Fur was definitely the largest focus of this lecture/fashion show.  I think most of us have been made aware of the practises involved in the collection of furs - both free range and in fur farms - so I am not going to cover it here.  A web search will easily come up with many articles if you need more information.  Again, for many of the elite, this was a must-have sign of wealth.  The rarer the fur, the more fragile and likely to fall apart, the more expensive and desirable.  Fox, mink, muskrat, ermine, camel, seal, Persian lamb, beaver, cow/calf and exotic cat skins (just to name a few) were used to create coats, jackets, hats and muffs.  Some sold for the same price as a house. 


For those of more common means, the fashion industry offered fabric garments with just a bit of fur trim.  I also saw two examples of monkey fur.  It's close resemblance to human hair gives it an edgier, more exotic look (think Morticia).  There was also an example of a very rare spotted panther fur coat. Then there were two I found totally disgusting.  First was a garment from the late 1920's made from the skin of nestling Auks - that's right, baby birds.  The second was a coat made from Broadtail. This is the most fragile of the lamb pelts, created from unborn or stillborn lamb fetuses.

Monkey Fur
With the resurgence of interest in fur and reptile, I thinks it's a good time to take a look at the history of the industry and ask ourselves,  "With all the great synthetic choices we have available today, why do we need to continue to harvest these skins, putting many species at risk of extinction and causing untold suffering?"  For those who just have to own the real thing, a great choice would be to buy vintage.  You can wear it as is or have it re-worked into an updated style of your choice.  In the end, however, it needs to be a personal choice.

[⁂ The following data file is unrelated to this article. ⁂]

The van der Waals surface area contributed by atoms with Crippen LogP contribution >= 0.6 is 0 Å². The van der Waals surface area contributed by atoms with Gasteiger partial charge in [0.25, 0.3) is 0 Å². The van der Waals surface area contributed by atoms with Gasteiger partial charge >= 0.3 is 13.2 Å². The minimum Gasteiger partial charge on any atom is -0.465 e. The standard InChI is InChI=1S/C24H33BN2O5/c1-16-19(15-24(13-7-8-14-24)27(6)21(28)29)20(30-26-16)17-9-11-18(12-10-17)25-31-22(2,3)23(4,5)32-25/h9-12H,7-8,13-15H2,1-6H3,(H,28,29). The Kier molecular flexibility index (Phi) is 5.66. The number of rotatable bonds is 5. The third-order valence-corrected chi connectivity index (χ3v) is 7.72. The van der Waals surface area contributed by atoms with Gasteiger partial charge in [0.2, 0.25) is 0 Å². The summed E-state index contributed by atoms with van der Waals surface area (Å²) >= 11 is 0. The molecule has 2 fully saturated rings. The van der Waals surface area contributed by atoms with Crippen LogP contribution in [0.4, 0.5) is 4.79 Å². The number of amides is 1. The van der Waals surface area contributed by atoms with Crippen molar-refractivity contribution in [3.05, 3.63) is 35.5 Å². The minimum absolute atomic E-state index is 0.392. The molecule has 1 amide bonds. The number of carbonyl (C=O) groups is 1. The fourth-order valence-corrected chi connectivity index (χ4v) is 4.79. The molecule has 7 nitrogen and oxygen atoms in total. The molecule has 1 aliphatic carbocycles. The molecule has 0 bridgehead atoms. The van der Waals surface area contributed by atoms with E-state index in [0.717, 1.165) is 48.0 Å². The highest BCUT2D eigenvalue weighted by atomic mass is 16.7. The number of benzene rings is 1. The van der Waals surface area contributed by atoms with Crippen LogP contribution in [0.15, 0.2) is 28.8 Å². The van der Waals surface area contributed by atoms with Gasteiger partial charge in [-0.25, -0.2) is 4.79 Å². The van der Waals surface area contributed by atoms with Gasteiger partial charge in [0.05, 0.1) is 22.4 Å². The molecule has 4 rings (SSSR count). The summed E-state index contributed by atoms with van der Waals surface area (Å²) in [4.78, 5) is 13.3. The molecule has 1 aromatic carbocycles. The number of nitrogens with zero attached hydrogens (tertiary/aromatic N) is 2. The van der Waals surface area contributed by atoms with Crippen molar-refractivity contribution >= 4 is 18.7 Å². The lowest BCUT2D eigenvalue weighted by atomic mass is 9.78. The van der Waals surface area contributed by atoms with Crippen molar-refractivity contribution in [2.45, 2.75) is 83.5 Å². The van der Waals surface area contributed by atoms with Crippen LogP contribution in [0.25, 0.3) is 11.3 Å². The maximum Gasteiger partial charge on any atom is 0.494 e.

For more information on upcoming fashion history lectures produced by SMOC click HERE!

Saturday, January 15, 2011

"Is It Live Or Is It Memorex?"

Not familiar with this line?  It comes from an old commercial for Memorex cassette tape.  A musical note is heard that shatters a glass and the viewer is asked whether it was a live singer or a voice recorded on their product.  The ad was so effective, it became a campaign with many versions. Several are still available for viewing on You Tube if you want to check them out. 

This commercial came to mind as I was driving home from an interview yesterday.  A little over a year ago I had an urgent request from Raine Magazine for a last minute article.  From the list of possibilities they selected Gina Hole, owner of THEY Representation and Sugar Studios.  I was only given five days to pull it together and was distressed learn she was on holiday.  Thanks to the wonders of modern technology, we were able to connect via her cell phone.  You should have seen me trying to scribble facts and quotes in a notebook while using my shoulder to hold the phone to my ear with a cassette recorder perched at the mouthpiece.  Thank goodness I took notes as the tape was a mess. I am now scheduled to write an article on her for an upcoming issue of Vancouver Fashion eZine and this time had the privilege of interviewing her in face-to-face.  Feeling that energy, focus and passion in person adds depth to the experience.  That's not to say it didn't come across in the phone interview, but it's more physical when a person is sitting across from you. As I'm not struggling to take notes, it's easier to be drawn in, let my mind really absorb what is being shared and have questions bubble up to the surface that wouldn't have come to mind in a less personal setting.